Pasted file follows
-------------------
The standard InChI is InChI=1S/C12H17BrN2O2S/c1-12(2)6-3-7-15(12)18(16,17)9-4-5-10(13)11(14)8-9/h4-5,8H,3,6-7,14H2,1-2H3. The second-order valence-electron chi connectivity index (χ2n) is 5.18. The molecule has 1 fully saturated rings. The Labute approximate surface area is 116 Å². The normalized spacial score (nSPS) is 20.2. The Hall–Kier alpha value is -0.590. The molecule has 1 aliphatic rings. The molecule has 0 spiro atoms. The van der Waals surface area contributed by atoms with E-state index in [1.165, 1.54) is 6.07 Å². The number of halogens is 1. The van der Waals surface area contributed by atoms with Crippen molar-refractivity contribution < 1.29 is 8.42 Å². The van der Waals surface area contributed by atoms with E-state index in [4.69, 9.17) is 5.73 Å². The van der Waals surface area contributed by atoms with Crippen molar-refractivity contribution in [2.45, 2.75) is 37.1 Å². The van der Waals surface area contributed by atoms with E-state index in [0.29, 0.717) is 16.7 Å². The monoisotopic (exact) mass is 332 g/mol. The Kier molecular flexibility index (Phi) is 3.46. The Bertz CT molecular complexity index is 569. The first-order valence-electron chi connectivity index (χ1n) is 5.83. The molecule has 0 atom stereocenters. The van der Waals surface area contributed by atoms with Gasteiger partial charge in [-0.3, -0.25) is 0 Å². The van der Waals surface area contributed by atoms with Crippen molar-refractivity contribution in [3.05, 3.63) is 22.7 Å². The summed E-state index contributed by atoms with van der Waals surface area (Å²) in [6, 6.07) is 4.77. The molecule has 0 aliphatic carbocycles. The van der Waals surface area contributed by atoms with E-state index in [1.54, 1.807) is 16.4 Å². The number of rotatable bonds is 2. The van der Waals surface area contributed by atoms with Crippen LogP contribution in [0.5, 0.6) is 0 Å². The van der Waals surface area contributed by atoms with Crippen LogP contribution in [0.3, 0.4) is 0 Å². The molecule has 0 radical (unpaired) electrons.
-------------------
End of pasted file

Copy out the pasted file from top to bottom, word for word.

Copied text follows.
The standard InChI is InChI=1S/C12H17BrN2O2S/c1-12(2)6-3-7-15(12)18(16,17)9-4-5-10(13)11(14)8-9/h4-5,8H,3,6-7,14H2,1-2H3. The second-order valence-electron chi connectivity index (χ2n) is 5.18. The molecule has 1 fully saturated rings. The Labute approximate surface area is 116 Å². The normalized spacial score (nSPS) is 20.2. The Hall–Kier alpha value is -0.590. The molecule has 1 aliphatic rings. The molecule has 0 spiro atoms. The van der Waals surface area contributed by atoms with E-state index in [1.165, 1.54) is 6.07 Å². The number of halogens is 1. The van der Waals surface area contributed by atoms with Crippen molar-refractivity contribution < 1.29 is 8.42 Å². The van der Waals surface area contributed by atoms with E-state index in [4.69, 9.17) is 5.73 Å². The van der Waals surface area contributed by atoms with Crippen molar-refractivity contribution in [2.45, 2.75) is 37.1 Å². The van der Waals surface area contributed by atoms with E-state index in [0.29, 0.717) is 16.7 Å². The monoisotopic (exact) mass is 332 g/mol. The Kier molecular flexibility index (Phi) is 3.46. The Bertz CT molecular complexity index is 569. The first-order valence-electron chi connectivity index (χ1n) is 5.83. The molecule has 0 atom stereocenters. The van der Waals surface area contributed by atoms with Gasteiger partial charge in [-0.3, -0.25) is 0 Å². The van der Waals surface area contributed by atoms with Crippen molar-refractivity contribution in [3.05, 3.63) is 22.7 Å². The summed E-state index contributed by atoms with van der Waals surface area (Å²) in [6, 6.07) is 4.77. The molecule has 0 aliphatic carbocycles. The van der Waals surface area contributed by atoms with E-state index in [1.54, 1.807) is 16.4 Å². The number of rotatable bonds is 2. The van der Waals surface area contributed by atoms with Crippen LogP contribution in [0.5, 0.6) is 0 Å². The van der Waals surface area contributed by atoms with Crippen LogP contribution in [0.3, 0.4) is 0 Å². The molecule has 0 radical (unpaired) electrons.